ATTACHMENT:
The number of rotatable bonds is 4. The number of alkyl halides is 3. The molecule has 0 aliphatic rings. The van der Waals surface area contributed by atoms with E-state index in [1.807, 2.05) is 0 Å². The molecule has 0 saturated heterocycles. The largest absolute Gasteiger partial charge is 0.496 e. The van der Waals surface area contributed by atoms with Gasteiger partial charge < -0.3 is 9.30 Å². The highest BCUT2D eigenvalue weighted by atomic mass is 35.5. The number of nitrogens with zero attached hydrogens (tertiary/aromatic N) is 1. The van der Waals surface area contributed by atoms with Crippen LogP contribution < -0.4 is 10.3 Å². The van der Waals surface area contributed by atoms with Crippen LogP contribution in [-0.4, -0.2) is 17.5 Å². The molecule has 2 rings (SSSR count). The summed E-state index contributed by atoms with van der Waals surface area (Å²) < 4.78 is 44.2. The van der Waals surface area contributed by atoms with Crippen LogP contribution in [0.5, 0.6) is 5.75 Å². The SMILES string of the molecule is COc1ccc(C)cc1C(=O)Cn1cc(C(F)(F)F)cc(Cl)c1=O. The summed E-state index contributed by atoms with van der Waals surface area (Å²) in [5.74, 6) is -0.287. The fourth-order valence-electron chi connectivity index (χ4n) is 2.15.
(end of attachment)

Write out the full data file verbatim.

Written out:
The number of rotatable bonds is 4. The number of alkyl halides is 3. The molecule has 0 aliphatic rings. The van der Waals surface area contributed by atoms with E-state index in [1.807, 2.05) is 0 Å². The molecule has 0 saturated heterocycles. The largest absolute Gasteiger partial charge is 0.496 e. The van der Waals surface area contributed by atoms with Gasteiger partial charge < -0.3 is 9.30 Å². The highest BCUT2D eigenvalue weighted by atomic mass is 35.5. The number of nitrogens with zero attached hydrogens (tertiary/aromatic N) is 1. The van der Waals surface area contributed by atoms with Crippen LogP contribution < -0.4 is 10.3 Å². The van der Waals surface area contributed by atoms with Crippen LogP contribution in [-0.4, -0.2) is 17.5 Å². The molecule has 2 rings (SSSR count). The summed E-state index contributed by atoms with van der Waals surface area (Å²) < 4.78 is 44.2. The van der Waals surface area contributed by atoms with Crippen LogP contribution in [0.5, 0.6) is 5.75 Å². The SMILES string of the molecule is COc1ccc(C)cc1C(=O)Cn1cc(C(F)(F)F)cc(Cl)c1=O. The summed E-state index contributed by atoms with van der Waals surface area (Å²) in [5.74, 6) is -0.287. The fourth-order valence-electron chi connectivity index (χ4n) is 2.15.